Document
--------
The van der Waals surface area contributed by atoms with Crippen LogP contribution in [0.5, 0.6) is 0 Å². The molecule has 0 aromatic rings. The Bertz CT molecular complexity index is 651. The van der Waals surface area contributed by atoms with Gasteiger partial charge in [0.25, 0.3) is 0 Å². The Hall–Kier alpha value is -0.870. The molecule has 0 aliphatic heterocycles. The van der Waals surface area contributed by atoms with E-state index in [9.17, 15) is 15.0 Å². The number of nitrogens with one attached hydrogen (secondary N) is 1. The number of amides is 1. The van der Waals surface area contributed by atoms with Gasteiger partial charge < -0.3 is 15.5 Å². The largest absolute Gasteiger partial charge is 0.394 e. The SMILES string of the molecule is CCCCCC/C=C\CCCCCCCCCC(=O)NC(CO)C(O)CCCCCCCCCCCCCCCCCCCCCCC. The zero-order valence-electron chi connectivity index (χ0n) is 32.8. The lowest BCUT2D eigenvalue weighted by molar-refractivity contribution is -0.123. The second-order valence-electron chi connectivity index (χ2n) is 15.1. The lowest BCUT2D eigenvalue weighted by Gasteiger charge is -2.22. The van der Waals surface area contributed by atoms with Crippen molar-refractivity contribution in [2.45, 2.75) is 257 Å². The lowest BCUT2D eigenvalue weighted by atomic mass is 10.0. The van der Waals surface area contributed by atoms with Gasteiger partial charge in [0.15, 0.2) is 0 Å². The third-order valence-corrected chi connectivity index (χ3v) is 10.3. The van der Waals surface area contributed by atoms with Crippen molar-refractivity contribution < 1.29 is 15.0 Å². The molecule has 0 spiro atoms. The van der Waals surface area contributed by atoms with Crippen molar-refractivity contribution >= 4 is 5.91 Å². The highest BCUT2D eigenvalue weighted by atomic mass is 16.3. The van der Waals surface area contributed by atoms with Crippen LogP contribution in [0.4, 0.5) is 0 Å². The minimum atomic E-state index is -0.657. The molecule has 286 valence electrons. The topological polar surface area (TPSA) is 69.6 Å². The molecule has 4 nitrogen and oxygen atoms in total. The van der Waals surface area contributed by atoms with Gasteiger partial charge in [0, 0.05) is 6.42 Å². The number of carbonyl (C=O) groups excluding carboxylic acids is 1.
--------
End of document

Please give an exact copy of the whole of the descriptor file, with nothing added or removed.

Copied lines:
The van der Waals surface area contributed by atoms with Crippen LogP contribution in [0.5, 0.6) is 0 Å². The molecule has 0 aromatic rings. The Bertz CT molecular complexity index is 651. The van der Waals surface area contributed by atoms with Gasteiger partial charge in [0.25, 0.3) is 0 Å². The Hall–Kier alpha value is -0.870. The molecule has 0 aliphatic heterocycles. The van der Waals surface area contributed by atoms with E-state index in [9.17, 15) is 15.0 Å². The number of nitrogens with one attached hydrogen (secondary N) is 1. The number of amides is 1. The van der Waals surface area contributed by atoms with Gasteiger partial charge < -0.3 is 15.5 Å². The largest absolute Gasteiger partial charge is 0.394 e. The SMILES string of the molecule is CCCCCC/C=C\CCCCCCCCCC(=O)NC(CO)C(O)CCCCCCCCCCCCCCCCCCCCCCC. The zero-order valence-electron chi connectivity index (χ0n) is 32.8. The lowest BCUT2D eigenvalue weighted by molar-refractivity contribution is -0.123. The second-order valence-electron chi connectivity index (χ2n) is 15.1. The lowest BCUT2D eigenvalue weighted by Gasteiger charge is -2.22. The van der Waals surface area contributed by atoms with Crippen molar-refractivity contribution in [2.45, 2.75) is 257 Å². The lowest BCUT2D eigenvalue weighted by atomic mass is 10.0. The van der Waals surface area contributed by atoms with Gasteiger partial charge in [0.15, 0.2) is 0 Å². The third-order valence-corrected chi connectivity index (χ3v) is 10.3. The van der Waals surface area contributed by atoms with Crippen molar-refractivity contribution < 1.29 is 15.0 Å². The molecule has 0 spiro atoms. The van der Waals surface area contributed by atoms with Crippen molar-refractivity contribution >= 4 is 5.91 Å². The highest BCUT2D eigenvalue weighted by atomic mass is 16.3. The van der Waals surface area contributed by atoms with Crippen LogP contribution in [0.4, 0.5) is 0 Å². The minimum atomic E-state index is -0.657. The molecule has 286 valence electrons. The topological polar surface area (TPSA) is 69.6 Å². The molecule has 4 nitrogen and oxygen atoms in total. The van der Waals surface area contributed by atoms with Gasteiger partial charge in [0, 0.05) is 6.42 Å². The number of carbonyl (C=O) groups excluding carboxylic acids is 1.